A trial looking at ceritinib for people who have cancer with a change in the ALK gene (ASCEND 1)

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Cancer type:

All cancer types
Lung cancer
Non small cell lung cancer

Status:

Results

Phase:

Phase 1

This trial looked at whether ceritinib can stop the growth of cancers that have a change to a gene called ALK.

More about this trial

Cells normally grow in a very orderly way. Chemical messages or signals tell them when to grow and when to stop.  

In cells that have a change to a gene called the anaplastic lymphoma kinase (ALK) gene, the ALK enzyme can send signals to cancer cells telling them to grow. Several different cancers can have a change in the ALK gene including lung cancer, breast cancer and bowel cancer.

In this trial, researchers looked at a type of cancer growth blocker called ceritinib (also called Zykadia or LDK378). Ceritinib stops the ALK enzyme sending signals to cancer cells to tell them to grow. It is called an ALK inhibitor. Researchers hoped that blocking this enzyme would stop the cancer growing.

We know from laboratory research that ceritinib can stop the growth of cancer cells with the altered ALK gene. But this was the first time it had been tested in people.

The aims of the trial were to:

  • find the best dose of ceritinib to use
  • learn more about what happens to ceritinib in the body
  • learn more about the side effects
  • look at how well it works

Summary of results

This trial had two parts. Part 1 looked at the best dose of ceritinib to give. Part 2 looked at how well ceritinib works for non small cell lung cancer (NSCLC).

Part 1
The research team published results of part 1 in 2014. This part of the trial recruited 130 people. Everyone taking part had a change in the ALK gene. Most of the people taking part (94%) had advanced non small cell lung cancer.

The first few people taking part had the lowest dose of ceritinib. They didn’t have any serious side effects, so the next few people had a higher dose. And so on, until the research team found the best dose to give. This is called a phase 1 dose escalation study.

The side effects people had depended on which dose of ceritinib they had. About half the people taking part had side effects classed as serious, but they got better after treatment stopped. The most common side effects were:

  • diarrhoea
  • feeling or being sick
  • dehydration
  • a change in liver function tests

The research team also looked at how well treatment worked, and found that the cancer got smaller in about 6 out of 10 people who had the higher doses. They used this information to help decide which dose was best.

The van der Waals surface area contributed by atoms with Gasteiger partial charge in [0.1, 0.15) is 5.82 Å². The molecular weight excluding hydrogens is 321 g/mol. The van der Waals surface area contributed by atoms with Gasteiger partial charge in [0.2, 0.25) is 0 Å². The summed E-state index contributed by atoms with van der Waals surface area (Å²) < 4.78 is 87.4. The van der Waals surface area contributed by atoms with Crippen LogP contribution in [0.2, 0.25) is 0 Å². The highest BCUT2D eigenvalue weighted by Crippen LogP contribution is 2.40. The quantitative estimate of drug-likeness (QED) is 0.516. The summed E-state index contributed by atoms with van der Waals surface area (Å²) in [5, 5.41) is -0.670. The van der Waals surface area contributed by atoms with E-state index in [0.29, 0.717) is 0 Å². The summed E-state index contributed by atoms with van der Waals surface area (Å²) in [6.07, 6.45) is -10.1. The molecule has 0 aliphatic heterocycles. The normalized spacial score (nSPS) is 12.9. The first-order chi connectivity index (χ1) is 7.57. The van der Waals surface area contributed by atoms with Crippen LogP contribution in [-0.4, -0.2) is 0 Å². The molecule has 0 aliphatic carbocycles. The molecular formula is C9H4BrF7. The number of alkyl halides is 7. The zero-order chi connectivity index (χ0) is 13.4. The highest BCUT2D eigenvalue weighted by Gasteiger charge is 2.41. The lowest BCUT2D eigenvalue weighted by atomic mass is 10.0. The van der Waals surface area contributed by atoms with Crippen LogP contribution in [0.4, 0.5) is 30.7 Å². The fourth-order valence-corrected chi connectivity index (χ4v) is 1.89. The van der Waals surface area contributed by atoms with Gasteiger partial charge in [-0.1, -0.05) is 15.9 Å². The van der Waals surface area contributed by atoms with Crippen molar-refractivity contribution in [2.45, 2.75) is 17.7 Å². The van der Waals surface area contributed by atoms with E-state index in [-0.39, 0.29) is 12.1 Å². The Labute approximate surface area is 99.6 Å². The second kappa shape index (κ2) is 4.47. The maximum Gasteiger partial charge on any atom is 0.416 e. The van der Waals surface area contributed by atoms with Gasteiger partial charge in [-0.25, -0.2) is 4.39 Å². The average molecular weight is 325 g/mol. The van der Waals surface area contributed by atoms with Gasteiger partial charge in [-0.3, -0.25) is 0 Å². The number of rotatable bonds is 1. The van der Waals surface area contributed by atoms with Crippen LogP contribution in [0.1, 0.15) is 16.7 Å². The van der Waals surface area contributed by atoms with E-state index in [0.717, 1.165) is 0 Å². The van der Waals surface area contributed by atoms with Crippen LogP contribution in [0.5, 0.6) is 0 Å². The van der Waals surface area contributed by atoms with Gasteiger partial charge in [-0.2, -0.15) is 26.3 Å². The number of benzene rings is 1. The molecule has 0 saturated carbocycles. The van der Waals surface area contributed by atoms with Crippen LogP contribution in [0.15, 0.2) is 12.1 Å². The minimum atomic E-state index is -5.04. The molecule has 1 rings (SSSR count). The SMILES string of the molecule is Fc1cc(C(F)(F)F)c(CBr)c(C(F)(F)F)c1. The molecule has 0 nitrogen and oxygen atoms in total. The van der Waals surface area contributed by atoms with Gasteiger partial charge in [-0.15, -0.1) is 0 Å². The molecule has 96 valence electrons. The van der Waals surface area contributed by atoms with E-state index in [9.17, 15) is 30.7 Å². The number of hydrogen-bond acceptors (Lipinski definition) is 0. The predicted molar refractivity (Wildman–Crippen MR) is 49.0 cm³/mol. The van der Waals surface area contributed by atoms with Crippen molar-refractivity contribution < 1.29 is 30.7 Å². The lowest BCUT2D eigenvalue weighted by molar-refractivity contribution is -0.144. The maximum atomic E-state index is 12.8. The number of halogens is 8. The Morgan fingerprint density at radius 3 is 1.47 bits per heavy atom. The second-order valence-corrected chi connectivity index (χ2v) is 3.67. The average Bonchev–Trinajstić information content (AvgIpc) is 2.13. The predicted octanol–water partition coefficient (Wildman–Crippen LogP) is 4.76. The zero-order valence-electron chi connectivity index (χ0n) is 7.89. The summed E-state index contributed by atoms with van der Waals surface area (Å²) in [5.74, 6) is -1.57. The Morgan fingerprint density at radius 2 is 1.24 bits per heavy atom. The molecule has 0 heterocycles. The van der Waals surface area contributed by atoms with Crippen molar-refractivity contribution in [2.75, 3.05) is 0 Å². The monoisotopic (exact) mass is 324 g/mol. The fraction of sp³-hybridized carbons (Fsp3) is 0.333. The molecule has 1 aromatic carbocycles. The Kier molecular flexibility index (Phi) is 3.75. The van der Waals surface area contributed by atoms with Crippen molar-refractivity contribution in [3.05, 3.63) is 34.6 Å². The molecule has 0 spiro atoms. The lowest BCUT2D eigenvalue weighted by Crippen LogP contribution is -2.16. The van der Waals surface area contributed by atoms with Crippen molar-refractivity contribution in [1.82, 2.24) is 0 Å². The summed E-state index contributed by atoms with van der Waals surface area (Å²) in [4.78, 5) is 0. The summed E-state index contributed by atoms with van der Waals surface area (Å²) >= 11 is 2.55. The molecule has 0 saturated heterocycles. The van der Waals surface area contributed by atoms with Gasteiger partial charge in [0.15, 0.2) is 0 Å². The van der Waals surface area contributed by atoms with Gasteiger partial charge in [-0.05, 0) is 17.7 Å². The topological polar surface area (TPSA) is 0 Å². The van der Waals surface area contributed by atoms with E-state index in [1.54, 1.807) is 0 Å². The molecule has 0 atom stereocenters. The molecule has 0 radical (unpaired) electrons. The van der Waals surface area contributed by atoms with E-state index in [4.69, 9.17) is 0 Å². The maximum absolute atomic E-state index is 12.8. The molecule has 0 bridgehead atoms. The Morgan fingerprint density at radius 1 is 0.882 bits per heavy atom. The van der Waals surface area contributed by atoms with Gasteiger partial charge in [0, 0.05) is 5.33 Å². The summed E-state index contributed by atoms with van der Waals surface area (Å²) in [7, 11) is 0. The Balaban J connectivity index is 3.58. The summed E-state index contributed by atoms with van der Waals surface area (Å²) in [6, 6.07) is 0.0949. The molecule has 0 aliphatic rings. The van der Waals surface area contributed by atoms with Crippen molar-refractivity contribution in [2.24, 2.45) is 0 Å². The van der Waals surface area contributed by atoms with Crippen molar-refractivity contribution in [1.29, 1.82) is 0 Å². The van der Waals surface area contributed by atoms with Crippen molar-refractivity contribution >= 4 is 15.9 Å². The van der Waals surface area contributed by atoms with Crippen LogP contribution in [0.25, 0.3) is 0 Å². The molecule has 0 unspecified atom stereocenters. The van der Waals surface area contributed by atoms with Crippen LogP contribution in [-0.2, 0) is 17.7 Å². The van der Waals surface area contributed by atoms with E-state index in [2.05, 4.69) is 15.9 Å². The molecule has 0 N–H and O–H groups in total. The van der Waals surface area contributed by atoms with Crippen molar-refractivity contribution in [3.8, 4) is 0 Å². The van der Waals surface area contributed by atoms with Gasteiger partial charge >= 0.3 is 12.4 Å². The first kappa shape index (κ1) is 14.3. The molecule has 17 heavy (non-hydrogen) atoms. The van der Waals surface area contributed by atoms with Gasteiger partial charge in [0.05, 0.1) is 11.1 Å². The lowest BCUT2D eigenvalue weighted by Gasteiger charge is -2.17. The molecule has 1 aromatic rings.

Part 2
The research team published results of part 2 in 2016.  This part recruited 246 people with advanced non small cell lung cancer and a change in the ALK gene. This included some people who were in part 1 of the trial. Of these 246 people:

  • 163 people (66%) had had a similar treatment (such as crizotinib) before
  • 83 people (34%) had not had a similar treatment before

Everyone in this part had the same dose of ceritinib. They continued to take ceritinib tablets until their cancer started to grow or they had serious side effects.

The research team looked at how well the treatment worked. They found that the cancer went away or got smaller in:

  • 92 out of 163 people (56%) who’d had a similar treatment before
  • 60 out of 83 people (72%) who had not had a similar treatment before

When they looked at how many people lived at least a year after joining the trial, it was:

  • nearly 7 out of 10 people (67%) who’d had a similar treatment before
  • more than 8 out of 10 people (83%) who hadn’t had a similar treatment before

117 out of 246 people (48%) had at least one side effect that was classed as serious. The side effects were similar to those seen in part 1, and included:

  • diarrhoea
  • feeling or being sick
  • a change in liver function tests

The research team concluded that ceritinib was a useful treatment for people with non small cell lung cancer and a change in the ALK gene. They suggest it could be a treatment either after or instead of another similar treatment.

We have based this summary on information from the research team. The information they sent us has been reviewed by independent specialists (peer reviewed Open a glossary item) and published in a medical journal. The figures we quote above were provided by the trial team who did the research. We have not analysed the data ourselves.

Recruitment start:

Recruitment end:

How to join a clinical trial

Please note: In order to join a trial you will need to discuss it with your doctor, unless otherwise specified.

Please note - unless we state otherwise in the summary, you need to talk to your doctor about joining a trial.

Chief Investigator

Professor Jeff Evans (UK)

Supported by

Experimental Cancer Medicine Centre (ECMC)
Novartis

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Freephone 0808 800 4040

Last review date

CRUK internal database number:

7741

Please note - unless we state otherwise in the summary, you need to talk to your doctor about joining a trial.

Over 60,000 cancer patients enrolled on clinical trials in the UK last year.

Last reviewed:

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